A photographic portrait is a picture of someone who knows they’re being photographed, and what he does with this knowledge is as much a part of the photograph as what he’s wearing or how he looks.
– Richard Avedon
A couple weeks ago I went to Sunday in the Park at Oakland Cemetery here in Atlanta. It’s billed as a Victorian street festival and includes music, food, and an artist’s market. I went mainly for the picture-taking opportunities, expecting to want to photograph inside some of the spectacular mausoleums (opened up just for this event), but instead and as usual, got sidetracked with people photos. The folks in “period garb” were fun, but I especially liked the steampunk couple!
I’ve been calling them wild when, in fact, the horses of Cumberland Island are feral, as their ancestry includes horses that were once domesticated.
The population is not managed in any way, includes many bachelors and is left to roam freely in the salt marshes, among the abandoned estate grounds, within the glorious interdune meadows and along the beach itself.
They seemed tame and reconciled to the presence of people and their cameras.
It took all that I had in me not to reach out and stroke this foal’s sweet blaze.
“All the wild horses
tethered with tears in their eyes
may no man’s touch ever tame
may no man’s reins ever chain
and may no man’s weight ever lay freight your soul
and as for the clouds…”
There are just a handful of places to find such horses, the islands of Chincoteague and Assateague being the best known, but these are said to be longer-backed and longer-legged than those to the north.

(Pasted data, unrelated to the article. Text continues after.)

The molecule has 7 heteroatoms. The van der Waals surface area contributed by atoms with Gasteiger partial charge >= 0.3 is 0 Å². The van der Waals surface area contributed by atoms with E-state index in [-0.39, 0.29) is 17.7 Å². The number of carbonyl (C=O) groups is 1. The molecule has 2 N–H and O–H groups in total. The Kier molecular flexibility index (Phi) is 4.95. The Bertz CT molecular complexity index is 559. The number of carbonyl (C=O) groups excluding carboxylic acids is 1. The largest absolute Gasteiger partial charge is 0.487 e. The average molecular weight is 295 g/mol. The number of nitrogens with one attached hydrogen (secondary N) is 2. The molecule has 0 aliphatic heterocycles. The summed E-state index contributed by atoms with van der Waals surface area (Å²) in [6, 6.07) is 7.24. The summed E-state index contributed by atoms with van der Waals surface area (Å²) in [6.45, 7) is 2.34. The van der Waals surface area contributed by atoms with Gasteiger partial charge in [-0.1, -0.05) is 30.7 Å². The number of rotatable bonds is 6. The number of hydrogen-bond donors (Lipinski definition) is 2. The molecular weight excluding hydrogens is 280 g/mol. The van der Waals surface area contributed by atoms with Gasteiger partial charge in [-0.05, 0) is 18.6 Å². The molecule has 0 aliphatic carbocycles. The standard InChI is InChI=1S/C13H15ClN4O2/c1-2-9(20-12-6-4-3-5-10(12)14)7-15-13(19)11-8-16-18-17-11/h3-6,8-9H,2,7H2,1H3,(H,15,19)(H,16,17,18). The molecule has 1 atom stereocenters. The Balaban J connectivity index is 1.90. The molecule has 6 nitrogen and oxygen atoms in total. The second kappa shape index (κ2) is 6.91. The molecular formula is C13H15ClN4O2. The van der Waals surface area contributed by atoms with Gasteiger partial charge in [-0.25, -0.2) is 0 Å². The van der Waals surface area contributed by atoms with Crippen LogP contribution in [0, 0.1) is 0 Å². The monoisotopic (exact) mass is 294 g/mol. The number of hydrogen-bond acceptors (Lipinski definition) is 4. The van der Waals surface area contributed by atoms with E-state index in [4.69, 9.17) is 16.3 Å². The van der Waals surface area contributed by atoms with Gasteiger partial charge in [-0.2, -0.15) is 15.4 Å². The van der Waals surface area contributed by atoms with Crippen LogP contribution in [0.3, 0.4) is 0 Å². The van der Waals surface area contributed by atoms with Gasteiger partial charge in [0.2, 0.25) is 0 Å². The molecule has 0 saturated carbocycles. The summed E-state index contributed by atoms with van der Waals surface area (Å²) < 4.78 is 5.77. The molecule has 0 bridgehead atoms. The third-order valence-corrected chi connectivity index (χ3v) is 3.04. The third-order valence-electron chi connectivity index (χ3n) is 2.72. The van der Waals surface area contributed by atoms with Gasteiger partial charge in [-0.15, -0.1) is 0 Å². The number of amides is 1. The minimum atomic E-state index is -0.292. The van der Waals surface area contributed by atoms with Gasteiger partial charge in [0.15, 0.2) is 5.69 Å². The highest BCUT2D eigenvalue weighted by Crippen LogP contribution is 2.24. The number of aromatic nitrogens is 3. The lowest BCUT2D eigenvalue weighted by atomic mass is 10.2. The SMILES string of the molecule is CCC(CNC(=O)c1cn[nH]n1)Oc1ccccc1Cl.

Never mind that the setting is otherwise gorgeous and pristine.
Some conservationists concern themselves with the environmental effects of their population on a sensitive ecosystem; a population largely without predators (save the occasional gator, I guess) and one which is considered non-native, while others are more concerned with the welfare of the horses themselves. Like gypsies, they wander in family groups, constantly on the move and prone to defend whatever territory they happen to be in at the moment.
None of that much mattered to me. They were beautiful. And photogenic.
stepped on a plane and found yourself transported to another world?
where wild horses wander amid the ruins of a great island estate?
where the shadows of trees hold anhingas and wood storks?
and life birds fly past in squadrons of color or shades of gray?
where gators smile to lure the unknowing closer to the edge of their world?
where pelicans pose dockside for a portrait?
have you ever lost your breath to the beauty of a sunrise?
I’m like an 11 year old just back from sleep-away camp with a hundred run-on sentences about everything I saw, everyone I fell in love with, every little thing I did… words and photos are just beneath the surface… just waiting for my head to stop with all the spinning.
I’m also painfully slow to process new experiences which is why I talk in lists and pictures, sometimes.
Bear with me…